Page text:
Last month government figures showed that over the past six years 670,000 more people from black, Asian, and minority ethnic (BAME) backgrounds in Britain are now in employment – a record high.
But although there are more people from these backgrounds in work than ever before, they are less likely to progress in their careers compared to their white counterparts.
The reasons for the pattern may be complex, but racial discrimination is thought to play a crucial role in why studies repeatedly show that BAME workers are struggling to excel in the workplace.
That is why the government this week launched a review into racial discrimination at work. The review, which is being led by Conservative peer Baroness McGregor-Smith, aims to investigate what's holding ethnic minority talent back as well as finding ways of breaking down these barriers.
Here are some facts and figures illustrating why the review is important and showing the reality of employment and unemployment for ethnic minorities in Britain:
1. People from BAME backgrounds are more likely to be lower paid or unemployed than their white counterparts, despite having the same qualifications and experience.
Last year a study by the Trades Union Congress (TUC) showed that black employees with degrees earned an average of £14.33 per hour, while their white equivalents earned an average of £18.63 for the same amount of work.
2. People from BAME backgrounds are less likely to be in management positions, and even less likely to be in top management positions.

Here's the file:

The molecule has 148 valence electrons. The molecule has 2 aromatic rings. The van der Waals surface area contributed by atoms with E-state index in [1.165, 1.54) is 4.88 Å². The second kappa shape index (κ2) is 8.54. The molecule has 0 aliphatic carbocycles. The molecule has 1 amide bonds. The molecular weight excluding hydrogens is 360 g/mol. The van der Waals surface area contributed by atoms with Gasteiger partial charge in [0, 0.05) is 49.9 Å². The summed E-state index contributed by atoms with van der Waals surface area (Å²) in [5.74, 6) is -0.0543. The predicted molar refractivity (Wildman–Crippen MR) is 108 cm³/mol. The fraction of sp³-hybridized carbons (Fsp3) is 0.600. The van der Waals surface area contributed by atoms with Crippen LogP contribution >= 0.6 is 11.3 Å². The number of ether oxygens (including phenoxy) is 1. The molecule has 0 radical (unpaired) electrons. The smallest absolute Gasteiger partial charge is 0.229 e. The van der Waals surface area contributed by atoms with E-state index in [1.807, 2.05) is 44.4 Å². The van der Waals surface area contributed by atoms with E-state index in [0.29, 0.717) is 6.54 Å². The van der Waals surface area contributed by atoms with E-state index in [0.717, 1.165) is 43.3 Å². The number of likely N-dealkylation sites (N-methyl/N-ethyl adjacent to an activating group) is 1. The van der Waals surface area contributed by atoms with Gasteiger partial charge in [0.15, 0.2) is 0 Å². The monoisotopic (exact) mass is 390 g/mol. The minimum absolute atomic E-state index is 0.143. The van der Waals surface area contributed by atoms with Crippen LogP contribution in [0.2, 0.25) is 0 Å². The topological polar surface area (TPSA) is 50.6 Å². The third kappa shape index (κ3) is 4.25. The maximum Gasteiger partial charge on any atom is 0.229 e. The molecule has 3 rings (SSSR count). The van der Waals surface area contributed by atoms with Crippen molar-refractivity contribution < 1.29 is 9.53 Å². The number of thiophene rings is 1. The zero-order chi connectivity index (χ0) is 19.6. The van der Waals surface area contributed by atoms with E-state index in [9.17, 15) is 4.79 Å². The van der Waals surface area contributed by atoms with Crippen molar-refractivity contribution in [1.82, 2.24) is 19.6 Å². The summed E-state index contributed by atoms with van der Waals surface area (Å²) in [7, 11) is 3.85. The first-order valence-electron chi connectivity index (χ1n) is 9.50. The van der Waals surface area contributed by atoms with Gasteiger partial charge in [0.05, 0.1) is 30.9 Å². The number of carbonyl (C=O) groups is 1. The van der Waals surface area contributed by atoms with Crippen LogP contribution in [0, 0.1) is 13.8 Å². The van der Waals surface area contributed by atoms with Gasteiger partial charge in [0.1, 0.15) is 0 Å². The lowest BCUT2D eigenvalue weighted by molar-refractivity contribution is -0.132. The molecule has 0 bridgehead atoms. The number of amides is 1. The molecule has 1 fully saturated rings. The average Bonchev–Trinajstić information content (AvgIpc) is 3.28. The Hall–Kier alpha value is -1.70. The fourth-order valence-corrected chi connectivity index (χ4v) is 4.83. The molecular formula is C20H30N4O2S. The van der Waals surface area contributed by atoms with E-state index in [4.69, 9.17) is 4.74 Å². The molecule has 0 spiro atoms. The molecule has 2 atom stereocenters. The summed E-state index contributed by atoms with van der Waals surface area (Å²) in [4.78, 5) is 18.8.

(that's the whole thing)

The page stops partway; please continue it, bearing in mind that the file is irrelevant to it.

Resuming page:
Although 1 in 10 employed people are from a BAME background, only 1 in 16 senior management positions and 1 in 13 management positions are held by ethnic minorities, according to a 2014 study by Business in the Community (BITC).
The findings also showed that between 2007 and 2012 the share of BAME employees in top management positions increased by just 0.5%.
Sandra Kerr, the race equality director for BITC, told BuzzFeed News there could be several reasons for these statistics. Unconscious racial bias, she said, could exist throughout different stages of employment, such as recruitment, interview, and progression at work. Kerr pointed to research that suggests there is a lack of role models for ethnic minorities in top positions. She also believes there is a lack of awareness at senior levels that workplace diversity is good for business, policymaking, and customer insight.
3. Since 2007, almost 74% of management positions within the energy and water, construction, legal, media, and political sectors have continued to be held by white people.
A BAME person is most likely to be in a management position in one of three sectors: banking and finance; distribution, hotels, and restaurants; and public administration, education, and health, according to the 2014 BITC review of BAME leadership in the UK.
Omar Khan, director of race think tank the Runnymede Trust, told BuzzFeed News solutions to the barriers to fair employment for ethnic-minority workers needed to be applied to all sectors.
"Many of the barriers to fair employment for BME professionals – especially discrimination – affect BME people in all types of employment," he said. "The solutions, including better monitoring and fairer appraisal procedures, should therefore apply across all sectors of the labour market."